Bashing religion -- Christianity in particular -- has become an increasingly popular sport. At least it seems that way to folks like Lee Strobel.
Two of the top 30 nonfiction books on this week's New York Times best sellers list are "God is Not Great" and "The God Delusion," scathing critiques of religion penned by atheists. A Discovery Channel documentary earlier this year claimed to record the discovery of Jesus' bones, calling into question Christian belief that he rose from the dead.
Strobel, a 55-year-old Arlington Heights native and award-winning journalist, can relate to the criticism. The former atheist -- who was an assistant managing editor at the Daily Herald in the mid-1980s -- spent two years skeptically investigating Christianity's claims after his wife turned to the faith.
But what he said he discovered upon interviewing experts in science, religion and philosophy was that God was real and Jesus was his son, the Messiah that Old Testament prophesies promised would come to redeem God's people.
Strobel became a Christian, left journalism to become a teaching pastor at Willow Creek Community Church in South Barrington, and wrote about his faith-finding journey in "The Case for Christ," which uses arguments based on logic to present his belief that Christianity is true.
That book and his follow-ups, "The Case for Faith," "The Case for Easter" and "The Case for a Creator," have sold a combined 4 million copies.
Now he's promoting "The Case for the Real Jesus," which takes apart what Strobel identifies as six major challenges to contemporary Christianity. His book tour includes stops in Wheaton and St. Charles this weekend.
"I traveled 24,000 miles to cross-examine leading experts on ancient history in order to try to get responses to the current attacks in the popular culture," said Strobel, who now lives with his family in southern California. "This book brings up to date my work by offering, I believe, reasonable answers to a lot of tough objections raised by popular authors and TV documentaries in recent years."
Those objections include attacks on the credibility of the Bible and the validity of Jesus' resurrection. Strobel also addresses claims that Christian beliefs were copied from pagan religions -- a theory espoused in the wildly popular novel "The Da Vinci Code" -- and the postmodern idea that people should be free to pick and choose what to believe about Jesus.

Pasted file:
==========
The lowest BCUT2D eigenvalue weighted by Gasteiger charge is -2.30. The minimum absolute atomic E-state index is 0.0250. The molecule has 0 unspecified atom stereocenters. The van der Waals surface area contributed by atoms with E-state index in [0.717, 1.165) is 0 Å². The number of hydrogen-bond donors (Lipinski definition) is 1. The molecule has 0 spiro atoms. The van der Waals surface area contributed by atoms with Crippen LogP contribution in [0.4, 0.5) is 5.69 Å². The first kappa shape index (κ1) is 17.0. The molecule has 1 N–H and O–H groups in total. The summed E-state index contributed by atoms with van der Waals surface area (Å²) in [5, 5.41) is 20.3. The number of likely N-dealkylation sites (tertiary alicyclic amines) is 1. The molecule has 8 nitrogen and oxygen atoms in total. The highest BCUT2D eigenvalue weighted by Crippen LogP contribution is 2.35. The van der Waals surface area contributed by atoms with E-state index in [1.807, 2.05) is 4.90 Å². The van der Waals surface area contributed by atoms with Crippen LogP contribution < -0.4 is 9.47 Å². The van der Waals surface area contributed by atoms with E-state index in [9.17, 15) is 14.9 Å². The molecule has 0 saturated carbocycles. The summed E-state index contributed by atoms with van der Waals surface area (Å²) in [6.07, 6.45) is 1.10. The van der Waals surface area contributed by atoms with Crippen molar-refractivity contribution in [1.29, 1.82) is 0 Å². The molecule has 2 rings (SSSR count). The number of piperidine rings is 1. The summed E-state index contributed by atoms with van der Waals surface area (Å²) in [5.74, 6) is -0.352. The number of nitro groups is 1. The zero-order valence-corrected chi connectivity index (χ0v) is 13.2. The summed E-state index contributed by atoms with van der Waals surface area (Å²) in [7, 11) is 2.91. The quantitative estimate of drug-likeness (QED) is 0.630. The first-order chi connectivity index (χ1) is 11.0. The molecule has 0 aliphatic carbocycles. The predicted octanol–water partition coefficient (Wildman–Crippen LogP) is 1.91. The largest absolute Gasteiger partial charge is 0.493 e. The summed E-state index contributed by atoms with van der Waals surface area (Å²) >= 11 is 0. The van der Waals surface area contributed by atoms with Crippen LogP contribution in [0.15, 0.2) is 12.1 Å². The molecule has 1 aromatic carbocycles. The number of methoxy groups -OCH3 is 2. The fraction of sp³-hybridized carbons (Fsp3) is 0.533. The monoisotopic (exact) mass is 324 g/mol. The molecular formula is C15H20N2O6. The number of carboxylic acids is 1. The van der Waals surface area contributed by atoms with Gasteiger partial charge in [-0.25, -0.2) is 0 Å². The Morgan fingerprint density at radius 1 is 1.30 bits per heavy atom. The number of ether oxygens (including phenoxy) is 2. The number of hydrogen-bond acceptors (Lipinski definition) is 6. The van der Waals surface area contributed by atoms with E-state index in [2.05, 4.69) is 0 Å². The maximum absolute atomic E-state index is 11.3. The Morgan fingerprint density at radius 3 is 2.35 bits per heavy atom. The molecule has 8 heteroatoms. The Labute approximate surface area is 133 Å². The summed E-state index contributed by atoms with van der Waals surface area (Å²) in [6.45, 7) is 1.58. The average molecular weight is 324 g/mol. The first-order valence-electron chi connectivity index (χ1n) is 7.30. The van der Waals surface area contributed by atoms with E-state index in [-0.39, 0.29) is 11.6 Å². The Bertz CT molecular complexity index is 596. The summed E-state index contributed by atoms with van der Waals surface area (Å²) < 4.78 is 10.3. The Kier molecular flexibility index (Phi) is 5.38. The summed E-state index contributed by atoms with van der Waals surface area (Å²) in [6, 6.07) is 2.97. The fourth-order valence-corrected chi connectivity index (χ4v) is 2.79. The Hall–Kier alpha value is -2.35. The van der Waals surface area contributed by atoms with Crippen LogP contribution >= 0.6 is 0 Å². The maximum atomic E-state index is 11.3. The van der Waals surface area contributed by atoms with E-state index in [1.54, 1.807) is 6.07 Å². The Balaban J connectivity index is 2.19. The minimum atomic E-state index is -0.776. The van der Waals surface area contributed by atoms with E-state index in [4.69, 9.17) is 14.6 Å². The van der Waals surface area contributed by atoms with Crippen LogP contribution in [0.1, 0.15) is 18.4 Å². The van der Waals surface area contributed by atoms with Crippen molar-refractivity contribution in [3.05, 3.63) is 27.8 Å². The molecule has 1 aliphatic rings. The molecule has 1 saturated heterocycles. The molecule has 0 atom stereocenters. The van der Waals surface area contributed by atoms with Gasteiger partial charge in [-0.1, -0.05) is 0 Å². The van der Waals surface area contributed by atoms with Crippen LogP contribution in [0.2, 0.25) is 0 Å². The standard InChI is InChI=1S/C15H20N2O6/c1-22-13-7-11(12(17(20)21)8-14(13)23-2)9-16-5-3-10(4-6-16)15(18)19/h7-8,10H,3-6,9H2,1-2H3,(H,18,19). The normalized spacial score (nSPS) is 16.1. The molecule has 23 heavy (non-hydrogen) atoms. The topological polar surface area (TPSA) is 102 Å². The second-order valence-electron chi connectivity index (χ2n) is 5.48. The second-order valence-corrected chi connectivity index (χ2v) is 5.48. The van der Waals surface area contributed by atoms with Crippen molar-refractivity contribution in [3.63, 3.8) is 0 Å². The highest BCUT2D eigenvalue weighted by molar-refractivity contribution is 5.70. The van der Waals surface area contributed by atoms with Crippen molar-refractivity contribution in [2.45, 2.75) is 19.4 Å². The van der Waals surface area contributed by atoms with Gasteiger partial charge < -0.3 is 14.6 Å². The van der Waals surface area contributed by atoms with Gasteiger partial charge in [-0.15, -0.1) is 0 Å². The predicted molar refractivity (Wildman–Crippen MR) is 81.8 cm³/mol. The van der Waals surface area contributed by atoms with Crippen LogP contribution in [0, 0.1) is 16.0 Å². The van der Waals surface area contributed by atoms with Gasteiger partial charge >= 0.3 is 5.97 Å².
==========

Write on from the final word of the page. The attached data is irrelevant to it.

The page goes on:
"Truth has become very squishy in the 21st century," Strobel said. "In America you can believe whatever you want. But that doesn't mean everybody's opinion is equally valid if it's inconsistent with the evidence."
His intended audience is not only Christians who feel the need to defend their faith against recent attacks but also a group Strobel calls "spiritual seekers," people who are open to investigating Christianity's claims.
The Rev. Jim Nicodem, senior pastor of Christ Community Church in St. Charles Township, is scheduled to interview Strobel during the church's regular services Saturday and Sunday.
"Lee's got a great story," said Brian Beatty, Christ Community's communications director. "He was a known atheist who took it upon himself as an investigative journalist to do his homework. The rest is history."
Church leaders are encouraging members of the congregation to invite their friends, neighbors and co-workers to Strobel's appearance. After the appearance Nicodem will begin a four-part series called "Q: The God Questions" that addresses issues about the Bible's trustworthiness and whether all roads lead to heaven.
"It's an opportunity for a number of people who perhaps don't believe in the message of Christ," Beatty said. "Maybe they'll have more questions after Lee leaves. We're going to do a series of messages and creative pieces that help to solve those nagging questions about God that people might have lingering."
Strobel's appearance coincides with the launch of additional services to accommodate Christ Community's growing congregation. A Saturday evening service was added at the DeKalb campus Sept. 8 and at the St. Charles Township campus starting with Strobel's visit Saturday.
The church's Blackberry Creek campus in Aurora -- which opened in February -- moves from one to two Sunday services Sept. 23.
When the three campuses are combined, some 4,000 worshippers gather at Christ Community on a weekly basis, Beatty said.
See the author
Atheist-turned-Christian author Lee Strobel is scheduled to stop in the suburbs to promote his new book, "The Case for the Real Jesus."
Book signing: 11 a.m. to noon Saturday at Borders Books & Music, 101 Rice Lake Square, Wheaton.
Interview: 6:15 p.m. Saturday, 9 and 11 a.m. Sunday with Christ Community Church senior pastor the Rev. Jim Nicodem during regular services at the church, 37W100 Bolcum Road, St. Charles Township.
Video: The interview will be shown on video Sept. 22 and 23 during regular services at the church's DeKalb and Blackberry Creek campuses. For more information, visit www.ccclife.org.